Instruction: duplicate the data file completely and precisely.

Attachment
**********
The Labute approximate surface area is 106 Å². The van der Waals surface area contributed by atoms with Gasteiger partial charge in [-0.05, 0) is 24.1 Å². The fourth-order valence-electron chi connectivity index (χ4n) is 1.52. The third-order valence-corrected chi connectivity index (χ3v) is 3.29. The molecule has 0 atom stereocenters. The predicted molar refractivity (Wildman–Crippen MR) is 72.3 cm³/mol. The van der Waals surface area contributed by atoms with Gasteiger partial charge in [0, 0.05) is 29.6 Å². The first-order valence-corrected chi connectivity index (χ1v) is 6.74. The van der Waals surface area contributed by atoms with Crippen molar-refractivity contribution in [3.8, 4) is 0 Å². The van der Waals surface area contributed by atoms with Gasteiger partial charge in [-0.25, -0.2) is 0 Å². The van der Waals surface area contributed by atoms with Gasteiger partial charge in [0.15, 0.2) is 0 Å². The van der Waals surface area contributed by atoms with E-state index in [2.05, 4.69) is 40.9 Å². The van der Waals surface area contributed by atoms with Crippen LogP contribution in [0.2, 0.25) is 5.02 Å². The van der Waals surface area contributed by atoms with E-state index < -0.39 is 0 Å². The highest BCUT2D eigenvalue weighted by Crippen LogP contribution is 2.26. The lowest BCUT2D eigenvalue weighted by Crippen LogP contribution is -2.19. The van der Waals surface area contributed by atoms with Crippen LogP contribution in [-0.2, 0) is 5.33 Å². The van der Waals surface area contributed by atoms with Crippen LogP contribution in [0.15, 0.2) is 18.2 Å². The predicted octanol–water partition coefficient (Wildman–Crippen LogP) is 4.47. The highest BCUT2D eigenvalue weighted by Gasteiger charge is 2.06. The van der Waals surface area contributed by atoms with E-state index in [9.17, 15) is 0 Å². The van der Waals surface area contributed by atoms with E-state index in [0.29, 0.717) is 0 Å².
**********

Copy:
The Labute approximate surface area is 106 Å². The van der Waals surface area contributed by atoms with Gasteiger partial charge in [-0.05, 0) is 24.1 Å². The fourth-order valence-electron chi connectivity index (χ4n) is 1.52. The third-order valence-corrected chi connectivity index (χ3v) is 3.29. The molecule has 0 atom stereocenters. The predicted molar refractivity (Wildman–Crippen MR) is 72.3 cm³/mol. The van der Waals surface area contributed by atoms with Gasteiger partial charge in [0, 0.05) is 29.6 Å². The first-order valence-corrected chi connectivity index (χ1v) is 6.74. The van der Waals surface area contributed by atoms with Crippen molar-refractivity contribution in [3.8, 4) is 0 Å². The van der Waals surface area contributed by atoms with Gasteiger partial charge in [-0.25, -0.2) is 0 Å². The van der Waals surface area contributed by atoms with Gasteiger partial charge in [0.15, 0.2) is 0 Å². The van der Waals surface area contributed by atoms with E-state index in [2.05, 4.69) is 40.9 Å². The van der Waals surface area contributed by atoms with Crippen LogP contribution in [0.2, 0.25) is 5.02 Å². The van der Waals surface area contributed by atoms with E-state index < -0.39 is 0 Å². The highest BCUT2D eigenvalue weighted by Crippen LogP contribution is 2.26. The lowest BCUT2D eigenvalue weighted by Crippen LogP contribution is -2.19. The van der Waals surface area contributed by atoms with Crippen LogP contribution in [-0.2, 0) is 5.33 Å². The van der Waals surface area contributed by atoms with Crippen LogP contribution in [0.15, 0.2) is 18.2 Å². The predicted octanol–water partition coefficient (Wildman–Crippen LogP) is 4.47. The highest BCUT2D eigenvalue weighted by Gasteiger charge is 2.06. The van der Waals surface area contributed by atoms with E-state index in [9.17, 15) is 0 Å². The van der Waals surface area contributed by atoms with E-state index in [0.29, 0.717) is 0 Å².